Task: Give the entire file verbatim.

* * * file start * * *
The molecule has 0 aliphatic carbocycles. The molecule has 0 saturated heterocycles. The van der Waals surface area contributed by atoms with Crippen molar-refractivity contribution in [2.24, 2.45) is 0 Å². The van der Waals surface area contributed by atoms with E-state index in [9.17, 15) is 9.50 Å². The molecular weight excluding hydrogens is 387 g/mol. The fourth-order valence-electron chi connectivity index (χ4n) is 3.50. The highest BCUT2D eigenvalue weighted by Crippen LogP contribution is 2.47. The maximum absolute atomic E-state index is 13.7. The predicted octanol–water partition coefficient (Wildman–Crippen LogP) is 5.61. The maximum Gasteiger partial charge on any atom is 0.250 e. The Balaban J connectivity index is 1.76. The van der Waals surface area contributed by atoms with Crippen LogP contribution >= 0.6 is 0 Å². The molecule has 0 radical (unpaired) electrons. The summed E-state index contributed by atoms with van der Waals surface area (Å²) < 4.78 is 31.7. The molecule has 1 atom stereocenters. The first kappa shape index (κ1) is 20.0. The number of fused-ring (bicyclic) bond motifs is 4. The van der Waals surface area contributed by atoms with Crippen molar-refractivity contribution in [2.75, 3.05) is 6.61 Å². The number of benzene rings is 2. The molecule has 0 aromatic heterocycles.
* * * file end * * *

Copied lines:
The molecule has 0 aliphatic carbocycles. The molecule has 0 saturated heterocycles. The van der Waals surface area contributed by atoms with Crippen molar-refractivity contribution in [2.24, 2.45) is 0 Å². The van der Waals surface area contributed by atoms with E-state index in [9.17, 15) is 9.50 Å². The molecular weight excluding hydrogens is 387 g/mol. The fourth-order valence-electron chi connectivity index (χ4n) is 3.50. The highest BCUT2D eigenvalue weighted by Crippen LogP contribution is 2.47. The maximum absolute atomic E-state index is 13.7. The predicted octanol–water partition coefficient (Wildman–Crippen LogP) is 5.61. The maximum Gasteiger partial charge on any atom is 0.250 e. The Balaban J connectivity index is 1.76. The van der Waals surface area contributed by atoms with Crippen LogP contribution >= 0.6 is 0 Å². The molecule has 0 radical (unpaired) electrons. The summed E-state index contributed by atoms with van der Waals surface area (Å²) < 4.78 is 31.7. The molecule has 1 atom stereocenters. The first kappa shape index (κ1) is 20.0. The number of fused-ring (bicyclic) bond motifs is 4. The van der Waals surface area contributed by atoms with Crippen molar-refractivity contribution in [2.75, 3.05) is 6.61 Å². The number of benzene rings is 2. The molecule has 0 aromatic heterocycles.